What is a sway bar? A sway bar actually tends to keep the car from swaying (or more specifically, from leaning to one side or the other). That is what a sway bar does: counteract body lean. The sway bar applies force to the suspension on each side, upward on one side and downward on the other, that tends to withstand the leaning.
Every sway bar is a torsion spring — a piece of metal that resists twisting force. The sway bar is attached at each end, one end to one wheel and at the other end to the opposite wheel (both fronts or both rears) so that in order for the wheel on one side to be higher than that on the other, the bar has to twist. The sway bar resists that twist, therefore forcing the vehicle’s suspension to remain level.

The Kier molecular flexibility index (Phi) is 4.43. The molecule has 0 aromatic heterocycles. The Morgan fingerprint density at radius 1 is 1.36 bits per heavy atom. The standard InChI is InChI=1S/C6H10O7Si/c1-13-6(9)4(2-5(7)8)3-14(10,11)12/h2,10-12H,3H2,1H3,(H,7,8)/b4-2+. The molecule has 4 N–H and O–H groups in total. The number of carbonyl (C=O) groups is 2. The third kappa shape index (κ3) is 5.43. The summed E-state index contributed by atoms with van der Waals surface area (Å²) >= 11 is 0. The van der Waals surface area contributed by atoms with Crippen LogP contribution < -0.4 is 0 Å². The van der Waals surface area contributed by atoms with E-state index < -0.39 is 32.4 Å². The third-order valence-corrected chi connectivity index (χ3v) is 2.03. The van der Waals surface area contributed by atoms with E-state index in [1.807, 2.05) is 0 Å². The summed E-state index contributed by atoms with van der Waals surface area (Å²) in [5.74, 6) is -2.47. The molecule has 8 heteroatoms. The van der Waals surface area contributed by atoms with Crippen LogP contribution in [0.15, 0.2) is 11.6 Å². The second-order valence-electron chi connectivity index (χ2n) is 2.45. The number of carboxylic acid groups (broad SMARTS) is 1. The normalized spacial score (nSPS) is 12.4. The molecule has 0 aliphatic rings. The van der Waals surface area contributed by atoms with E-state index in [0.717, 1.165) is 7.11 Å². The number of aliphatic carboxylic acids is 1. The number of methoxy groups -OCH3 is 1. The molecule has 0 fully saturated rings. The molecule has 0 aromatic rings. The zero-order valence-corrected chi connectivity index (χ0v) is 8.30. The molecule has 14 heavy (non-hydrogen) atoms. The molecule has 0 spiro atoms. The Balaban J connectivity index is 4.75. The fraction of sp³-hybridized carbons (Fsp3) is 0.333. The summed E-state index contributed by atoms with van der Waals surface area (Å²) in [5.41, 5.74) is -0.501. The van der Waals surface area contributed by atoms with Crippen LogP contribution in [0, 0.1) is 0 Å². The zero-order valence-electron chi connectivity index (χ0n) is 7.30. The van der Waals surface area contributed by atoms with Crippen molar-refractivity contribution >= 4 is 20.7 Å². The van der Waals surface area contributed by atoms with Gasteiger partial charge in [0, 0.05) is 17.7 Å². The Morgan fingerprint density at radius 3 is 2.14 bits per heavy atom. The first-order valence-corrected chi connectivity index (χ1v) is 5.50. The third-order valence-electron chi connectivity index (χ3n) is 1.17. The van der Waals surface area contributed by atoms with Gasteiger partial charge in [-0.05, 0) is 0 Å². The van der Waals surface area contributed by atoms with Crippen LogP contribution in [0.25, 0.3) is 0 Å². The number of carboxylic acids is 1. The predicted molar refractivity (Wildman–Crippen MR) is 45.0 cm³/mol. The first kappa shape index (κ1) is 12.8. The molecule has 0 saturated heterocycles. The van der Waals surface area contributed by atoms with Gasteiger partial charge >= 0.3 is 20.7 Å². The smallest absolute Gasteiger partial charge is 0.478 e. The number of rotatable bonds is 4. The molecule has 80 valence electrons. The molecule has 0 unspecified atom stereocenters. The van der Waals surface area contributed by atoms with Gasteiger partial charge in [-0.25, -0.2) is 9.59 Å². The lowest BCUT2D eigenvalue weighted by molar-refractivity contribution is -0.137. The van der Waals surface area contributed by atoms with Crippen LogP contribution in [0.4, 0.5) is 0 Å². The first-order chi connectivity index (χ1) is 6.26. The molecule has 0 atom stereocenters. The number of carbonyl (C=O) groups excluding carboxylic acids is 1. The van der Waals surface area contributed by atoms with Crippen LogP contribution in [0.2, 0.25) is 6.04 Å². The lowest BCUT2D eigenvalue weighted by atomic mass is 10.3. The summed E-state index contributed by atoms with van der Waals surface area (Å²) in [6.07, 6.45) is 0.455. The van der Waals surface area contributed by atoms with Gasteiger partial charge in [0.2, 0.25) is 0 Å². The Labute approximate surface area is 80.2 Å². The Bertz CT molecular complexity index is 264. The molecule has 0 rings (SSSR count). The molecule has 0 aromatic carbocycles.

For one thing, it can be uncomfortable, disconcerting, or even dangerous for a vehicle to possess too much body roll in turns. More subtly, uncontrolled body roll tends to cause the wheels’ alignment, and in particular their camber to change, reducing how well they can grip the road; limiting body roll also tends to keep camber of the wheels under control, meaning more constant grip for braking and turning.